One of the benefits of dry brushing is that it stimulates the lymph system, which is the system that is designed to cleanse our body of toxins and waste. Keeping this system moving throughout our bodies can actually boost our immune systems and keep us healthy. Dry brushing can produce an almost instant energy boost just by helping to circulate our lymph.
Dry brushing the entire body can help to reset the sensation of feeling over touched. It is a controlled and intentional way of stimulating the nervous system and sense of touch. Unlike being tugged at and climbed all over by our kids, we are in control of how our skin is being touched and stimulated.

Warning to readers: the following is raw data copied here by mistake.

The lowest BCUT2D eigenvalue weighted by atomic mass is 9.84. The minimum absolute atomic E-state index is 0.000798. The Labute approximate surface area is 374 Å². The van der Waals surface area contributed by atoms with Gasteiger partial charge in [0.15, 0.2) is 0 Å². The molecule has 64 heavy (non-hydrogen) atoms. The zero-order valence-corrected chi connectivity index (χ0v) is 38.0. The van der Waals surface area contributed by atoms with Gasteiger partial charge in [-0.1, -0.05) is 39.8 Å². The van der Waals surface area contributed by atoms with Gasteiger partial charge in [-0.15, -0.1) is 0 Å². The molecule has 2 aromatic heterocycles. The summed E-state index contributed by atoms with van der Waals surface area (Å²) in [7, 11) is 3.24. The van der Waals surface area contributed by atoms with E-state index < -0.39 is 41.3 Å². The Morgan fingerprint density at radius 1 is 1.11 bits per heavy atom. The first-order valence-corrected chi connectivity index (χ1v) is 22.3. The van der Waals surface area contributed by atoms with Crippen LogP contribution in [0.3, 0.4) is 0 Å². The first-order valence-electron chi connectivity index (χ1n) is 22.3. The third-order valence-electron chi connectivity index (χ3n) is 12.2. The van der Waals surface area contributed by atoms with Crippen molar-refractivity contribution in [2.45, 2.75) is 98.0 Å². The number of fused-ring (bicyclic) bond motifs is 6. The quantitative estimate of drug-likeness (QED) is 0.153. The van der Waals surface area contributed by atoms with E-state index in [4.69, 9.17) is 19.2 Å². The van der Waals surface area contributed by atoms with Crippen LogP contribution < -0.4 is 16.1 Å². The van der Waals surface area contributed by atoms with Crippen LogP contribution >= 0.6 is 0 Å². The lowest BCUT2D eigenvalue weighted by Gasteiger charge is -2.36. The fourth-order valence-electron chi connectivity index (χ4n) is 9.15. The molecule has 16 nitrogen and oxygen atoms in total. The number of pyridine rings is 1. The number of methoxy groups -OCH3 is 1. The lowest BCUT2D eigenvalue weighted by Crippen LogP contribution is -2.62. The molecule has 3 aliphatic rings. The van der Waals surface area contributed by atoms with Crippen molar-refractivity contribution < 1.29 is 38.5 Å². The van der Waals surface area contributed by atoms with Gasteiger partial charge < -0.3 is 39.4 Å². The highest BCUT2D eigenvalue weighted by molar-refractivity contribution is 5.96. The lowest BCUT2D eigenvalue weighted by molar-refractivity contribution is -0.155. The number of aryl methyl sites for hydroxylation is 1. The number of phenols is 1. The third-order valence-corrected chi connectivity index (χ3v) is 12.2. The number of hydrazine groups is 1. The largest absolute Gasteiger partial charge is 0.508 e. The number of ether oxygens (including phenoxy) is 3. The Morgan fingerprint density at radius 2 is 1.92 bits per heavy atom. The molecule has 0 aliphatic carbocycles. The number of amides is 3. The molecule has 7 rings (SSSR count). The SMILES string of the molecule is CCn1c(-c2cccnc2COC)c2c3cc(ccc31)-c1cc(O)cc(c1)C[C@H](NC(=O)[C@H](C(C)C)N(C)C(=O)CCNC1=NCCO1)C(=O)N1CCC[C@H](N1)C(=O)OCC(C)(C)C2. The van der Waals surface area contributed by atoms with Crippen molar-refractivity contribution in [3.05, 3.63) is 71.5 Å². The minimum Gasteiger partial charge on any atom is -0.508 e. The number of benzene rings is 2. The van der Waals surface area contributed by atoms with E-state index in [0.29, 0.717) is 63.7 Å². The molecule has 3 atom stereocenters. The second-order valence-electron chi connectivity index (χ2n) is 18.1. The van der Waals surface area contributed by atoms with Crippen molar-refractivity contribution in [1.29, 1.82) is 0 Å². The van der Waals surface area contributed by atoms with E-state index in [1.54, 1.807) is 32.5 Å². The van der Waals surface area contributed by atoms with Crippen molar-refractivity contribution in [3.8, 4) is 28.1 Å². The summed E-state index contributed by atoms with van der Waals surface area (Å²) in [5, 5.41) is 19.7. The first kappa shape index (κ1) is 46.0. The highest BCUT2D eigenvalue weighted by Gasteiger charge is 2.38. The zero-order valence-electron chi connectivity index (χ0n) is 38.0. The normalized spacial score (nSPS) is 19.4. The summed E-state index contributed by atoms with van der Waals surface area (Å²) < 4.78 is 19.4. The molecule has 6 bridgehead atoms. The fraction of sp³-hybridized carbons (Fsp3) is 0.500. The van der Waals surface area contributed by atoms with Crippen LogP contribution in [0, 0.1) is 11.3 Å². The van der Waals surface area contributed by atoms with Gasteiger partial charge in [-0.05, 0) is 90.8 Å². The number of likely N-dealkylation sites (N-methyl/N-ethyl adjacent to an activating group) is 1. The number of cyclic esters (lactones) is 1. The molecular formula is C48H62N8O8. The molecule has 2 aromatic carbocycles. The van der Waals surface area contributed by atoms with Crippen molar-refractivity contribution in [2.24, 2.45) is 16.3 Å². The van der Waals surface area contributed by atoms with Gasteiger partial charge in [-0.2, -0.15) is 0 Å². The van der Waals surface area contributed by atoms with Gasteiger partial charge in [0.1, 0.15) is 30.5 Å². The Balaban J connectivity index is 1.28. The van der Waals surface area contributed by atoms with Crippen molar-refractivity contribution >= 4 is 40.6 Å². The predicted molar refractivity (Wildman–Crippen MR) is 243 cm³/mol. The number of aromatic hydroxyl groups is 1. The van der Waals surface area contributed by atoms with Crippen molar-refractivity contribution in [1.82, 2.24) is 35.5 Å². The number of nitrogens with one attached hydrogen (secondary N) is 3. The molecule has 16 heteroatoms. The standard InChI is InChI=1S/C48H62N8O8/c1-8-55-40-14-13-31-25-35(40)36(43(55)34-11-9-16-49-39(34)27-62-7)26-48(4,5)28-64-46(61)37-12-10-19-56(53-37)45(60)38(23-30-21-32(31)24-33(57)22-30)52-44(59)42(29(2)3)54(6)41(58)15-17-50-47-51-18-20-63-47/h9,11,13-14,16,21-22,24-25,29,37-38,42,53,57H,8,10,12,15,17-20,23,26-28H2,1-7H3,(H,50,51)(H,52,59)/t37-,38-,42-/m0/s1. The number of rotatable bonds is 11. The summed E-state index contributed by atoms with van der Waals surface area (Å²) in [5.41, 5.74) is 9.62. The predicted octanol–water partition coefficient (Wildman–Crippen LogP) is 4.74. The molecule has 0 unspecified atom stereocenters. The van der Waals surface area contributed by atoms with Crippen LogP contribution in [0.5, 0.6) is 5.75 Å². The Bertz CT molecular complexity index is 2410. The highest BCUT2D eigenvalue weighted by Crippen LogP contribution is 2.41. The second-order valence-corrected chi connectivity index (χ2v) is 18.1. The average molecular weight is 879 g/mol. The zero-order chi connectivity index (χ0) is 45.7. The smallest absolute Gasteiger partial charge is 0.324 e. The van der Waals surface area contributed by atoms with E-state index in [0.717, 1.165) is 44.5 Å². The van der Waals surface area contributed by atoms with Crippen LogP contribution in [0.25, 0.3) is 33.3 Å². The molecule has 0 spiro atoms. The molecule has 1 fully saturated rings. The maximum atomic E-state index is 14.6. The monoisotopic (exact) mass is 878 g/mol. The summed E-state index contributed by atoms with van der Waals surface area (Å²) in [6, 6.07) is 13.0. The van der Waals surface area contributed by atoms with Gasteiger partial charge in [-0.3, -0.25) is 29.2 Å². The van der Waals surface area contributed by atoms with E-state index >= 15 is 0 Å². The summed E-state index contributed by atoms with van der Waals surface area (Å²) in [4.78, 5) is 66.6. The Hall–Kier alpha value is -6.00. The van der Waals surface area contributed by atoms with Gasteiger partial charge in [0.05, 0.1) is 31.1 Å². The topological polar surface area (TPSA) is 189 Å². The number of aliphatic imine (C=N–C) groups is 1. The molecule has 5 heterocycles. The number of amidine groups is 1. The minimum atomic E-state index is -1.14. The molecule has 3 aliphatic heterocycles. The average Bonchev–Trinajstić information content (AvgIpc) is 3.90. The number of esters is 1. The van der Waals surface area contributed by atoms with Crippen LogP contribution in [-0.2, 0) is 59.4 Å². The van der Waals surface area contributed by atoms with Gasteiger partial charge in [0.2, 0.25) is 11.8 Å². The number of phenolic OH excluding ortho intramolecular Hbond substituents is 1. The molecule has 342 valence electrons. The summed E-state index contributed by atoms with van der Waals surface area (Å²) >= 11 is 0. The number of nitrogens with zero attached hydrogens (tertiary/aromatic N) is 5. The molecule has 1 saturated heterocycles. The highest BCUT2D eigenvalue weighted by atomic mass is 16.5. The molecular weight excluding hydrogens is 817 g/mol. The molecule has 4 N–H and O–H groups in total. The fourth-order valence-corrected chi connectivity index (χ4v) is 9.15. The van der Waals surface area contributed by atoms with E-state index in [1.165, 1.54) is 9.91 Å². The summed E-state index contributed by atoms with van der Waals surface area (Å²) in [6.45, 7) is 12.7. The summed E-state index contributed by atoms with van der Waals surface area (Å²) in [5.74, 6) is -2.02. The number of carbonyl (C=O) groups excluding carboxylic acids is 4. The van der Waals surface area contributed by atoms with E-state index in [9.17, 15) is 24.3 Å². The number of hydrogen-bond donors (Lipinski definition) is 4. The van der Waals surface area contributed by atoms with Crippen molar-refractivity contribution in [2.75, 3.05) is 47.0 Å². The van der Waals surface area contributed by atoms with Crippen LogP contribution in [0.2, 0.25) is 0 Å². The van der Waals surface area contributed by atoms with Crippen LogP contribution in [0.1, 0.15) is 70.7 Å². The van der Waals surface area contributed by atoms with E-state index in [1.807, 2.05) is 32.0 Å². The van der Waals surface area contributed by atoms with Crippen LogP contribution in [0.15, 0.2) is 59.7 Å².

3. Have a Hot Shower or Bath
Water can do wonders to wash away the feeling of being over touched. A hot shower, especially one with a massaging shower head, is another great way to provide full body stimulation to eliminate that feeling of being pulled and tugged at.
If you’d rather soak in the tub, then add a scoop of Epsom salts to the bath water or try some relaxing bath bombs. The magnesium in the Epsom salts will relax tired muscles and soften the skin. You can even brush your skin during or after the bath, just add a bit of coconut oil, or other essential oil to your brush.
And most importantly, don’t forget to moisturize afterwards. In fact, you should use a good quality moisturizer as often as possible throughout the day. Dry skin is much more sensitive to being touched. Winter can be especially harsh on skin, and if you suffer from seasonal affective disorder, feeling over touched can contribute to other symptoms as well.